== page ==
Families call for an inquiry into all maternity services across England following continued evidence of poor maternity care nationwide
A body of families campaigning for safer maternity services, called The Maternity Safety Alliance, has written a letter to the Health Secretary, Steve Barclay, calling for a statutory public inquiry into all NHS maternity services across England.
It is clear that the families who have been affected by poor maternity care in their own local area now feel that individual inquiries are no longer proving to be sufficient in enacting the change required. Instead, they feel that any inquiry should be extended and should become an overarching inquiry into all services throughout the country.
This comes after a number of Trusts, including Morecambe Bay, Shrewsbury and Telford, East Kent and Nottingham, have received press around the level of maternity care they have provided, and yet parents and families from other areas of the country and now calling for the same inquiries into their local Trusts.
The Maternity Safety Alliance to the Health Secretary
The Maternity Safety Alliance’s letter explains that they feel individual national initiatives and policies, although useful, are just not sufficient to tackle the systemic issues which appear to be strife amongst maternity services across the country. Many feel as though the issues stem from a poor culture which is not specific to any location but occurs nationwide, and that improvements therefore need to be enforced throughout before any real change can take place. It is felt that, as the issues appear to be systemic, they need to be dealt with in the same way and that only a judge-led statutory public inquiry can make a difference, stepping away from politics and focussing on the families who have suffered.
Although a huge undertaking, an overarching statutory inquiry would mean that legal powers would be given to compel witnesses to give evidence and would limit the Government’s control, making it as independent as possible. It is hoped that an inquiry encompassing nationwide issues would allow those with the ability to ensure real change to obtain a full overview of the concerns, dig deeper into the system, and make improvements which are significant and long lasting to save many families from enduring further pain moving forward.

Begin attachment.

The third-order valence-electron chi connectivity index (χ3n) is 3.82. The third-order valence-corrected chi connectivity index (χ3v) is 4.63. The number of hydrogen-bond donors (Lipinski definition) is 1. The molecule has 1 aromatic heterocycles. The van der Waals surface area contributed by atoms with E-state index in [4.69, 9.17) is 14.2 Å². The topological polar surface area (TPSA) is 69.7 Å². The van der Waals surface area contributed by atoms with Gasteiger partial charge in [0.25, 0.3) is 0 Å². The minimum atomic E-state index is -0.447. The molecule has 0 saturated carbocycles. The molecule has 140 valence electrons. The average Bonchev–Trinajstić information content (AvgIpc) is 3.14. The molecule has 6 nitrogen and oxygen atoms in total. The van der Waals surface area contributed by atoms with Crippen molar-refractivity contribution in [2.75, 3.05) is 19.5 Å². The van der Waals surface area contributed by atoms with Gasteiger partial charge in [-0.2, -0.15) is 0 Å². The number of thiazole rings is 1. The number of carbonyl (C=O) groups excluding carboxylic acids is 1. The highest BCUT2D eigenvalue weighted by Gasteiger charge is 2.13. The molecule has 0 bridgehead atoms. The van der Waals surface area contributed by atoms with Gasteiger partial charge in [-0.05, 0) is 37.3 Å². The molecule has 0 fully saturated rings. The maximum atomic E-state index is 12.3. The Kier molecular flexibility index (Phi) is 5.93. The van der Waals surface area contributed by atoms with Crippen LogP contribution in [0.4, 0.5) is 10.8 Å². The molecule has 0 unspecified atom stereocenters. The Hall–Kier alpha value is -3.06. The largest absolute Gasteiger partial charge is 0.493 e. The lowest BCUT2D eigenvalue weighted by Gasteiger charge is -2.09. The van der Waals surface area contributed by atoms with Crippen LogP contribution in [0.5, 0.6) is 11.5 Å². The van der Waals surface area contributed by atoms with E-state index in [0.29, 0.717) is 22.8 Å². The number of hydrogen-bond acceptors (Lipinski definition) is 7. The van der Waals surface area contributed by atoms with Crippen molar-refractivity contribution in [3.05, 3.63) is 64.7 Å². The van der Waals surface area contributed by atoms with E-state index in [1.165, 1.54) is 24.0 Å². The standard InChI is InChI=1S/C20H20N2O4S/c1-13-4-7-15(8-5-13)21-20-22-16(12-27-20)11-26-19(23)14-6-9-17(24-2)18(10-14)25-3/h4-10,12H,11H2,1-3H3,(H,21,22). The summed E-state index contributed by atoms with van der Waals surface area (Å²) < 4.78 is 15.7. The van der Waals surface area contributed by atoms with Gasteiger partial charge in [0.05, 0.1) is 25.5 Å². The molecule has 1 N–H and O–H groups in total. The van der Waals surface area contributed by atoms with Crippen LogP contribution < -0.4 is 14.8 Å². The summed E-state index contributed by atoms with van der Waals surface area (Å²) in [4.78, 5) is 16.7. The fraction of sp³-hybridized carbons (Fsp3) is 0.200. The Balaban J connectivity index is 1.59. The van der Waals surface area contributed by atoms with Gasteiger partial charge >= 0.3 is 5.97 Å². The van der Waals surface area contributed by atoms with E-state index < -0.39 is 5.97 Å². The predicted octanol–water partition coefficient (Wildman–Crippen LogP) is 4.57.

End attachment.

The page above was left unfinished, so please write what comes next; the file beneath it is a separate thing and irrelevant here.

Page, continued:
Jane echoes the views of the clients she is currently acting for, and has acted for over decades, who are desperate for change within maternity services across the country. She told the BBC that so far the Nottingham review appeared to already have highlighted “systemic failings in obstetric care across the country and the need for lessons to be finally learnt and recommendations implemented to improve the safety of maternity care”. Jane noted that the families she had acted for over the years “have had enough of the ongoing indifference and intransigence to what is horrendous failings”.
Jane stressed that “despite inquiry after inquiry, apology after apology and a slew of litigation, neither the NHS or the government appear willing to tackle the real issue – a root-and-branch rethink of what young mothers and families want at one of the most stressful points in their lives. A statutory public inquiry would hopefully secure this once and for all.” It is now hoped that families help push forward the processes required to make a real change.
As clinical negligence lawyers we have been contacted and represent a number of families and children who have suffered or have lost loved ones as a result of failures in maternity care during labour and birth. These claims seek to ensure that any child who has suffered a preventable injury can access the services they require such as care, therapy, aids and equipment, and suitably adapted accommodation which may assist them during their lives. For those who have sadly suffered loss we can help to secure support and therapy to help those suffering to come to terms with these devastating events. We can also help secure an apology from the Trust responsible and seek to ensure the same mistakes are not made again.
If you or a loved one have similar concerns, please do not hesitate to contact our team for a free, confidential discussion.
The full BBC article can be found here.
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